Nevertheless, it soon becomes clear that the warning was not ungrounded. Cassius, the rival of Caesar, fears Caesar’s ever growing power and he begins plotting to overthrow Caesar and put the end to his political career and life. Cassius recruits Brutus, a close friend of Caesar, toward his conspiracy by implying that Caesar is becoming too powerful. Brutus does not agree at once but promises to think the offer made by Cassius over. In such a way, the author shows that Caesar’s environment is uncertain since even his close friends, such as Brutus are vulnerable to influence of his enemies, but motives of Cassius are unclear to Brutus, although he suspects that Cassius wants to grow in power and take the place of Caesar. Hence, the political struggle in Rome is the struggle for the power. In such a context, voices of tribunes, Marullus and Flavius are the only people who seem to be able to tell the truth about the rulers of Rome, but they are put to silence for “pulling scarfs off Caesar’s mages”ť (Shakespeare, 2000), when they pull decorations off Caesar’s statues.
Furthermore, Cassius conspiracy gains momentum when he recruits a suspicious Cassca to their cause against Caesar by pointing out that several recent strange occurrences are omens warning them against Caesar. Obviously, this proves that Romans were very superstitious people and believed in omens, but Shakespeare also shows that the overthrowing of Caesar was a kind of divine act since omens were sign given to people by gods. At least, this is how Cassius attempted to interpret these omens. Finally, Cassius has Cinna place some forged letters where Brutus finds them convincing to join the plot. Thus, the preparation to the coup-d’etat progresses and eventually it results in the murder of Julius Caesar.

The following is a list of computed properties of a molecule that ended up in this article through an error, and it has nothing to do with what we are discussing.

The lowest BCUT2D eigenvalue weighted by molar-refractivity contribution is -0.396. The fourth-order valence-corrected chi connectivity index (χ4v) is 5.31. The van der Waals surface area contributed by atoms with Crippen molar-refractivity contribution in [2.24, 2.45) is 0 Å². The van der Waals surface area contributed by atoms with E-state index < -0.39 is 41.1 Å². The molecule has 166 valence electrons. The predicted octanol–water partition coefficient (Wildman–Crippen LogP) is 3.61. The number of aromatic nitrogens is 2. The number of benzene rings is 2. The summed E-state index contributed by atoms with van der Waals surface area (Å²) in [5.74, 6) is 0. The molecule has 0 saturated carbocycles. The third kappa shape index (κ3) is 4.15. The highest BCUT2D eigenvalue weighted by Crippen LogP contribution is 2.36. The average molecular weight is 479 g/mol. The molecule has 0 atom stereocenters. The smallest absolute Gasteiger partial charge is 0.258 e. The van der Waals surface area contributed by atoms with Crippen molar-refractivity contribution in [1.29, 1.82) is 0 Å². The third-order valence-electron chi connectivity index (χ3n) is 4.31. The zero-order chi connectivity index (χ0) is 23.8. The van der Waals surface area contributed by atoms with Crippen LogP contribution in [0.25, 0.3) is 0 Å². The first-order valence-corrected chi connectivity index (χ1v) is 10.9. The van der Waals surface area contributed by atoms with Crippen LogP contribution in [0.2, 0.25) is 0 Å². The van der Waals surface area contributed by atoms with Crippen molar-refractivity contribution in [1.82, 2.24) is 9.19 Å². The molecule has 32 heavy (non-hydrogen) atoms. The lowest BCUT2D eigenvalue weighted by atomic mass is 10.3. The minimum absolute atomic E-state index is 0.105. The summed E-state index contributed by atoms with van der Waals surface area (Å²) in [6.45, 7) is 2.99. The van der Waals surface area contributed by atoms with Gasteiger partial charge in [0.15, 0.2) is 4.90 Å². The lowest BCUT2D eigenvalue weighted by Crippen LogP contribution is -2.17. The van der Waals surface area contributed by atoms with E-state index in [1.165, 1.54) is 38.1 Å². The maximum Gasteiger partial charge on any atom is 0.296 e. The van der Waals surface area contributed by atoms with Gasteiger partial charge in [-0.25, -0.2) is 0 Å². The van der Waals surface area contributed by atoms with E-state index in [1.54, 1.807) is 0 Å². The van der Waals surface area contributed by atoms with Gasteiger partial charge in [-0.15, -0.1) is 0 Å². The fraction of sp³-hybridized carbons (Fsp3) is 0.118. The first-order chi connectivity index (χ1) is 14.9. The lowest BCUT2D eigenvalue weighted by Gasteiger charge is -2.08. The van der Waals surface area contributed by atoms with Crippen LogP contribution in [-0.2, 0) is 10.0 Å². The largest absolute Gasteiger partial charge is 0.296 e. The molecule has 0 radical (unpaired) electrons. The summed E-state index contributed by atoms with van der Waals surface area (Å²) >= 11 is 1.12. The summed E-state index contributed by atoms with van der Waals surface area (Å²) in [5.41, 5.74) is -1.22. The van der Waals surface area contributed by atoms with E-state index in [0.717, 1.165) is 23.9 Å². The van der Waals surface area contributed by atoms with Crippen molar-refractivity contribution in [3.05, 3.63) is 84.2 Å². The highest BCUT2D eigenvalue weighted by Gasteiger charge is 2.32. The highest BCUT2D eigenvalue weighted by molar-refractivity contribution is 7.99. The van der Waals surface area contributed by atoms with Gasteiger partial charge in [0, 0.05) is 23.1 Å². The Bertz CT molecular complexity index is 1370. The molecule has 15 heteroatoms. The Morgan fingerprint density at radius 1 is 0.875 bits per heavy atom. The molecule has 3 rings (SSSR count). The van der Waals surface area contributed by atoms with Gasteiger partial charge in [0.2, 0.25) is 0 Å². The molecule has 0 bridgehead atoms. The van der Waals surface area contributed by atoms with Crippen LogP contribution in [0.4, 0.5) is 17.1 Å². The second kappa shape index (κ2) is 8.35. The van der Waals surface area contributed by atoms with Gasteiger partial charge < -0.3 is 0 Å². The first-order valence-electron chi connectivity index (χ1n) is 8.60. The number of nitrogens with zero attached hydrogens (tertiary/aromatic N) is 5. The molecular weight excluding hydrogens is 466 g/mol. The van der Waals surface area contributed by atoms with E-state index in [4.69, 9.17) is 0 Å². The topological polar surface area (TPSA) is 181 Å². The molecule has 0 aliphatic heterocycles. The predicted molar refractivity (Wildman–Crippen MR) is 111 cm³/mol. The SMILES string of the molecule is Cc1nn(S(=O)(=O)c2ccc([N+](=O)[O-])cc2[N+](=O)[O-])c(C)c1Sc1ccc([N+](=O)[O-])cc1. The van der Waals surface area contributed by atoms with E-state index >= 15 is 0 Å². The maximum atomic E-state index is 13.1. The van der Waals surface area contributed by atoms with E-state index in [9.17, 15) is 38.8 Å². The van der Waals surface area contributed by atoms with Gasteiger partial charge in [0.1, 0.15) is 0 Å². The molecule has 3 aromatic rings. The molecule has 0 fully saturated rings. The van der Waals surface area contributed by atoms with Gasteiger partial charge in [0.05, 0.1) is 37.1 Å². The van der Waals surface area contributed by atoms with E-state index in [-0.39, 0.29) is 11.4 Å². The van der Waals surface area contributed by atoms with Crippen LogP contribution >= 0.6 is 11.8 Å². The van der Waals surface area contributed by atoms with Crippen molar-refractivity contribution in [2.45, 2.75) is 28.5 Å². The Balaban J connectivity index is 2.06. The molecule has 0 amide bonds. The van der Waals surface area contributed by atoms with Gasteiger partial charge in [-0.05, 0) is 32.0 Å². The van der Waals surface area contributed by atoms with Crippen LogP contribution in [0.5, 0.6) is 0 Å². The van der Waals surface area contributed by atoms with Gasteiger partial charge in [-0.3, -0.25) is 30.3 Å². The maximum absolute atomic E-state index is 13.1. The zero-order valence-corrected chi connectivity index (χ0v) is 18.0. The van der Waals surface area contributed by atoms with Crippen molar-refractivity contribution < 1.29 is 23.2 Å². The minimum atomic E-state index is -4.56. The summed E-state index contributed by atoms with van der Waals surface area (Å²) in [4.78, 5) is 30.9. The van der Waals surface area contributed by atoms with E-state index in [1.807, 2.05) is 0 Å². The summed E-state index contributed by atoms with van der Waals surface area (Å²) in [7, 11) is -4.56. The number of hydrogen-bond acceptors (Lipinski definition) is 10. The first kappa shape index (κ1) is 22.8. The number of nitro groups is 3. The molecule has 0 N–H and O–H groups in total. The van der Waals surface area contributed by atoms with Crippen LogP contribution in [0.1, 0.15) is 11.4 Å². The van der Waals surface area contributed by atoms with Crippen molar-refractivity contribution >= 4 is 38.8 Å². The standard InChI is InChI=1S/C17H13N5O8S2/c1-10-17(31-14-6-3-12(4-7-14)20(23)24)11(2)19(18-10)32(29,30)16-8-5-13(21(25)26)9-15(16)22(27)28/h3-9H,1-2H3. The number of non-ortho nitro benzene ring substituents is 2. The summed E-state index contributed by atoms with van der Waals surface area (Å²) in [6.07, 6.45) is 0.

In this respect, it should be said that Julius Caesar died because he abused his power and it is quite symbolic that it is his son, Brutus, who murdered him. Brutus, similarly to daughters of King Lear, ruined family relationships and killed his father. At first glance, he is crueler than King Lear’s daughters but Brutus is guided by consideration of the well-being of Rome and its people, whereas Lear’s daughters are concerned with their own interests and power they want to take. Therefore, Brutus violated family relationships to use his power for the well-being of his country and people and put the end to the abuse of power by Caesar. In contrast, Lear’s daughters abuse the power and family relationships for their own well-being.
Thus, it is possible to conclude that the use and abuse of power are key themes of both plays “King Lear”ť and “Julius Caesar”ť. William Shakespeare shows the destructive impact of power on the family relationships. At the same time, he shows that family relationships can become a tool to reach the power, even if this means a murder of a family member, as was the case of Julius Caesar. At the same time, Julius Caesar is rather punished for his abuse of power, whereas King Lear is punished for his goodness and inability to use his power properly.